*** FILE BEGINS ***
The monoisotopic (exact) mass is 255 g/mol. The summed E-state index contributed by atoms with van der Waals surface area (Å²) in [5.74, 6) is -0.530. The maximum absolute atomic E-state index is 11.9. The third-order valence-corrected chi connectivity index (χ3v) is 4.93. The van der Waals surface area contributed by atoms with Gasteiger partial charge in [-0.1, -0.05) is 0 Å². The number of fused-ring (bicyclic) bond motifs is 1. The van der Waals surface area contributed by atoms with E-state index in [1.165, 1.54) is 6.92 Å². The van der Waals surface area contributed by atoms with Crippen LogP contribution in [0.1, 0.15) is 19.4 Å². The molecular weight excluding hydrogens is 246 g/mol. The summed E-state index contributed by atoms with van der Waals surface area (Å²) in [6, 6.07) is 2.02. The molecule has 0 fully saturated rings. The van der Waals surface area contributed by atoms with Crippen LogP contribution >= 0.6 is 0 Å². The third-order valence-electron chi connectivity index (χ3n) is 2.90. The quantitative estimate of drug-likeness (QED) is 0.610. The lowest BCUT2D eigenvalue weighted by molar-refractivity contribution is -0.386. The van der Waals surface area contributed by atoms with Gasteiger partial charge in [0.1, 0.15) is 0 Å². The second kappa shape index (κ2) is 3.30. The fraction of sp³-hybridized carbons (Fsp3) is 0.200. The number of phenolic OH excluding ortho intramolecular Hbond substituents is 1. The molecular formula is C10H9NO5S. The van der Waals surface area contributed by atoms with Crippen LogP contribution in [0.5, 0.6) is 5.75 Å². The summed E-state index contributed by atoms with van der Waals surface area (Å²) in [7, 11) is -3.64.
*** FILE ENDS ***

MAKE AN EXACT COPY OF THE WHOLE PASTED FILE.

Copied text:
The monoisotopic (exact) mass is 255 g/mol. The summed E-state index contributed by atoms with van der Waals surface area (Å²) in [5.74, 6) is -0.530. The maximum absolute atomic E-state index is 11.9. The third-order valence-corrected chi connectivity index (χ3v) is 4.93. The van der Waals surface area contributed by atoms with Gasteiger partial charge in [-0.1, -0.05) is 0 Å². The number of fused-ring (bicyclic) bond motifs is 1. The van der Waals surface area contributed by atoms with E-state index in [1.165, 1.54) is 6.92 Å². The van der Waals surface area contributed by atoms with Crippen LogP contribution in [0.1, 0.15) is 19.4 Å². The molecular weight excluding hydrogens is 246 g/mol. The summed E-state index contributed by atoms with van der Waals surface area (Å²) in [6, 6.07) is 2.02. The molecule has 0 fully saturated rings. The van der Waals surface area contributed by atoms with Crippen LogP contribution >= 0.6 is 0 Å². The third-order valence-electron chi connectivity index (χ3n) is 2.90. The quantitative estimate of drug-likeness (QED) is 0.610. The lowest BCUT2D eigenvalue weighted by molar-refractivity contribution is -0.386. The van der Waals surface area contributed by atoms with Gasteiger partial charge in [0.1, 0.15) is 0 Å². The second kappa shape index (κ2) is 3.30. The fraction of sp³-hybridized carbons (Fsp3) is 0.200. The number of phenolic OH excluding ortho intramolecular Hbond substituents is 1. The molecular formula is C10H9NO5S. The van der Waals surface area contributed by atoms with Crippen LogP contribution in [0.5, 0.6) is 5.75 Å². The summed E-state index contributed by atoms with van der Waals surface area (Å²) in [7, 11) is -3.64.